Parallelism in Story Telling

If a story keeps introducing new elements, then you risk overwhelming the audience with so much information that doesn’t have any connection or relation earlier information. That’s why it’s far better to parallel story structures. That means you repeat the same story structure in multiple ways.

In Disney’s animated “Tarzan,” the gorilla mother loses her baby when a leopard kills it. Then this same leopard kills Tarzan’s parents. Later, Tarzan kills this leopard and offers the dead body to the gorilla leader as a way to make up for the gorilla leader losing his own son to the leopard. When stories link and parallel each other, it reinforces the story and helps us remember the significance of earlier information. If every part of the story were completely different, then the story would feel more like just a collection of random scenes.

Music is very structured and repeats itself. Any song that doesn’t repeat itself risks degenerating into random noise. Movies and stories are no different.

In “Legally Blonde,” the hero wants to find love. When she meets a hairdresser, that hairdresser also wants to find love in the cute UPS deliveryman who drops by periodically. The hero also runs into a law professor who fails in love with the hero. This also works in a negative way too when another law professor just sees the hero as a sex object. With so many characters searching for love, the story feels more coherent and unified.

In “Wonder Woman,” Wonder Woman wants to do what’s right, which means risking her life to protect others. In a similar manner, her boyfriend, Steve Trevor, also risks his life doing what’s right to protect others, so they both have similar goals.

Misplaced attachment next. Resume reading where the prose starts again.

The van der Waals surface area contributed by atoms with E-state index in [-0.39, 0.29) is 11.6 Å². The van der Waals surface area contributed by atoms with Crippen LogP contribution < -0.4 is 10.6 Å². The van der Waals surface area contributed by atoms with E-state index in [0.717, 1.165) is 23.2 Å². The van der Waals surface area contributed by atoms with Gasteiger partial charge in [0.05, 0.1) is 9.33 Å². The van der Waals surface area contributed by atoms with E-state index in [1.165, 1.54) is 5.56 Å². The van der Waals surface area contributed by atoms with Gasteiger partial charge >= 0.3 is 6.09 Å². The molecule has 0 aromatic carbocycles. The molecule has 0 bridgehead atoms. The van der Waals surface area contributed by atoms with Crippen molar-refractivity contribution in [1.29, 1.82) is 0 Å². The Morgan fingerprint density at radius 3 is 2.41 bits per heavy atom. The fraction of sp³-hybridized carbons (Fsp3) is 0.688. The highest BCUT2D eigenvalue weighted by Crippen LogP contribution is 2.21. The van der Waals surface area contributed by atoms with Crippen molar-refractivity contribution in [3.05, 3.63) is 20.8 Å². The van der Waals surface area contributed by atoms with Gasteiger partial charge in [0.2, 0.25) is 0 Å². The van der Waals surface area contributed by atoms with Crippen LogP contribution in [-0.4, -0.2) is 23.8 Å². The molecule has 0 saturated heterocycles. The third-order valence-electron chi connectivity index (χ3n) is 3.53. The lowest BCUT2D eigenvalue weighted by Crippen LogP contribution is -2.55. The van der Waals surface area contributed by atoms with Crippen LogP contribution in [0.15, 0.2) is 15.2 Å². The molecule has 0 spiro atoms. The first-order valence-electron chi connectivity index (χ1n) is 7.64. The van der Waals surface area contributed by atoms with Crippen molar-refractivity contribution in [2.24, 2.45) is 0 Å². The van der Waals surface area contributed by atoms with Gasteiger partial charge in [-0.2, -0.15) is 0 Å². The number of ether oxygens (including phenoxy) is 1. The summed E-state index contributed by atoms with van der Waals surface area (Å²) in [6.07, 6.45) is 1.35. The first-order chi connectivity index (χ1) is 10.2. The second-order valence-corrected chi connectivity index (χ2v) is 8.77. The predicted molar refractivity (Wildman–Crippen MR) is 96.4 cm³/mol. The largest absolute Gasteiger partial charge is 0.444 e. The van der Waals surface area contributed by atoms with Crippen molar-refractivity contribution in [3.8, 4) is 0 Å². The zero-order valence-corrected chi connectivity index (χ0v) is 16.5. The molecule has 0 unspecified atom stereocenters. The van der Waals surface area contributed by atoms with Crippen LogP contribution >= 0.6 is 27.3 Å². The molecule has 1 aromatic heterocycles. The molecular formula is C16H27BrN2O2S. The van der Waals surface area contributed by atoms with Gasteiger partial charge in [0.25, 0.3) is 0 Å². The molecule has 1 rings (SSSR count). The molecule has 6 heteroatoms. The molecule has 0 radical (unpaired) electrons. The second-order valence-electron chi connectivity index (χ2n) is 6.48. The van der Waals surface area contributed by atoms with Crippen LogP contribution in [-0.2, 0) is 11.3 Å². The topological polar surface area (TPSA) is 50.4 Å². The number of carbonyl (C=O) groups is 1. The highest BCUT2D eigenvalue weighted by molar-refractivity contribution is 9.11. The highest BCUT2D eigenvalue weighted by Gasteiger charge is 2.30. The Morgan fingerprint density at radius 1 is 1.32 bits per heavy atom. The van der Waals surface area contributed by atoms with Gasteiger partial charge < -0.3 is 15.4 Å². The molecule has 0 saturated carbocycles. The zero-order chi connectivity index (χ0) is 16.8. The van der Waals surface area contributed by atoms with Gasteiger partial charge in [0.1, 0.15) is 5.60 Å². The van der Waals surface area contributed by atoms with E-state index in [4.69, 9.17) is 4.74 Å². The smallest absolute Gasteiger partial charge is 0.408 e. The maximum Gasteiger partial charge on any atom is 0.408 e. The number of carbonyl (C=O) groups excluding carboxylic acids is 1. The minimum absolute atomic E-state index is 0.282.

In “La La Land,” the hero is an aspiring actress who wants to hit it big in Hollywood. Her mentor is an aspiring musician who wants to own his own nightclub one day. They both have similar dreams so their stories feel consistent. Imagine if the hero were an aspiring actress but her mentor wanted revenge against a man who killed his father. Suddenly their goals would be wildly different so their stories wouldn’t work together and would instead interfere and distract from each other.

Sow hen writing your own story, make everything parallel. Stories should be more alike than different between all your characters. When in doubt, make every character pursue similar goals. You’ll find it helps create a stronger, more unified story in the end.

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2 thoughts on “Parallelism in Story Telling

  1. Steven says:

    I check back on your site from time to time as your method as been a great help.

    Although you mostly refer to screenwriting for films, could your method also be used to working out a TV series running a few seasons? Those seem to be the wave these past couple of years with hits like Game of Thrones. How would you tailor your method to work on a series? What are some things to look out for in writing a series vs a film script?

    Thanks again!

  2. wallyadmin says:

    I’m assuming that the same principles would mostly apply, just with different time frames. So instead of creating a complete story, you would just keep creating cliffhangers at the end of each episode while structuring an entire TV series without coming to a definite end. A TV series essentially is one premise played out multiple times in different ways. I don’t watch TV shows so I can’t discuss them with much knowledge, but I would suspect that each episode is a mini-story and the combination of episodes work towards a greater goal of some kind. But essentially, a TV series seems to focus on one problem focused through different ideas such s “The Walking Dead” being about people surviving a zombie apocalypse but each episode has different goals within the framework of that zombie apocalypse.

    I suspect writing a TV series is far more involved than writing a two-hour movie, but writing a single TV episode is simply a complete story with loose ends at the conclusion to draw the audience into watching the next episode, much like a soap opera. In fact, I think the best way to study TV series writing would be to study soap operas to see how they draw out episodes over long periods of time.

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